Microsoft Testing Cloud-Based Data Sharing
Microsoft announced that it is seeking customers willing to test their databases in a cloud-based data connectivity project.
Microsoft announced last week that it is seeking customers willing to test their databases in a cloud-based data connectivity project.
The testing is part of "Project Huron," a synchronization-enabled cloud data hub that's being developed as part of Microsoft's SQL Data Services effort. The technology combines Microsoft's Sync Service with its SQL Data Service, all of which is hosted using Microsoft's Azure cloud computing platform.
One of the purposes of Project Huron is to make it easier for multiple users to access and modify data without conflicts. Data access occurs via a publish-and-subscribe model. The synchronization feature will get the latest copy of the database from the Internet cloud, including any modifications made by other users. Changes are tracked by unique IDs, which help to avoid conflicts as users update records, according to a Microsoft video (8 MB download) describing Project Huron.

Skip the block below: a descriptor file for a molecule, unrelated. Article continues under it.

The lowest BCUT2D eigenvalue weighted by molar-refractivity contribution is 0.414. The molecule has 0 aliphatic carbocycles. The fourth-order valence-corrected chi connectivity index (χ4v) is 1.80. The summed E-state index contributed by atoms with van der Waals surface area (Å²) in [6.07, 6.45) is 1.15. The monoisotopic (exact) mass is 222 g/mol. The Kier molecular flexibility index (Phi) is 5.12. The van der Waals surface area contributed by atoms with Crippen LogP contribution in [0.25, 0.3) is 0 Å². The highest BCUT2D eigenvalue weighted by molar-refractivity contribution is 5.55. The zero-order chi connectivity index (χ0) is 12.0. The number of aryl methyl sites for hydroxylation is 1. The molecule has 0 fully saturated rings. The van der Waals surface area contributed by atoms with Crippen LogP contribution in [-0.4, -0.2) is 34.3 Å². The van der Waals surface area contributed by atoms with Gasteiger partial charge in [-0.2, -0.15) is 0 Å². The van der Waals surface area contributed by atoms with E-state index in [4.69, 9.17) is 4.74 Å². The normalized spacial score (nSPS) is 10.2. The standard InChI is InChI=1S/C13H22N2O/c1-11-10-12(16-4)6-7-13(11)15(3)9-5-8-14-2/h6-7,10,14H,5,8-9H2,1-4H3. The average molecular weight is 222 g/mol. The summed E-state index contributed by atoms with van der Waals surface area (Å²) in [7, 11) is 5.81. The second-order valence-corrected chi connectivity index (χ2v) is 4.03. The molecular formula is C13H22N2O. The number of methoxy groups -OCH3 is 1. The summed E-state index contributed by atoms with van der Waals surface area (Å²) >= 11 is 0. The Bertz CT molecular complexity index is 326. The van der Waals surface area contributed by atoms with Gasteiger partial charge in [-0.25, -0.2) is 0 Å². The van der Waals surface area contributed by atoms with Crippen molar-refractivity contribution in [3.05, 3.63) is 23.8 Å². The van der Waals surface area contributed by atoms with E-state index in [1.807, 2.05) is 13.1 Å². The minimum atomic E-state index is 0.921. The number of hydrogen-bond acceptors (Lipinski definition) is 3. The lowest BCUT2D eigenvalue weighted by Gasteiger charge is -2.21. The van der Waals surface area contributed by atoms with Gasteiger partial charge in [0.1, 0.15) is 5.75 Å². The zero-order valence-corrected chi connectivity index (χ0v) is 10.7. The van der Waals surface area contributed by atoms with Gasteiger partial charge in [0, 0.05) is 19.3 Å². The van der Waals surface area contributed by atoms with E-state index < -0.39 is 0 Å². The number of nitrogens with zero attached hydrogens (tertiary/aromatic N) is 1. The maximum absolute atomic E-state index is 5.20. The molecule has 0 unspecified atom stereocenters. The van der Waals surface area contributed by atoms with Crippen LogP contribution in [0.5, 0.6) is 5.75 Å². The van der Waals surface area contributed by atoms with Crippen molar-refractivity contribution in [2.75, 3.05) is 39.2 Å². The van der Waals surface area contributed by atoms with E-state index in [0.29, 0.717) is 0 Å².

The project aims to address security and scalability issues associated with accessing data over the Internet. It also aims to help developers via simple user interface tools.
Project Huron will support Microsoft Access, SQL CE, SQL Express and SQL Server relational databases. It will also enable data access by remote and mobile workers, as well as business-to-business data sharing, according to Microsoft's description.
The first version of Project Huron will not work directly with Microsoft Access. Instead, the project will leverage Microsoft's Sync Framework to connect with SQL Server and SQL Compact local databases.
"It is our hope that some of these Access customers will consider initially linking their Access forms to a SQL Server database to then synchronize via the cloud in the short term until we can provide the full Access support," Microsoft's Sync Framework team explained.
Microsoft is looking for early-adopter customers who will share their SQL Server or SQL Compact databases for testing purposes over the Internet cloud. Those wanting to test the service also have to have "an existing project that would warrant this functionality" -- that is, a need for data sharing.
Microsoft describes how to sign up for the Project Huron testing at its Sync Framework team blog here.
About the Author
Kurt Mackie is senior news producer for 1105 Media's Converge360 group.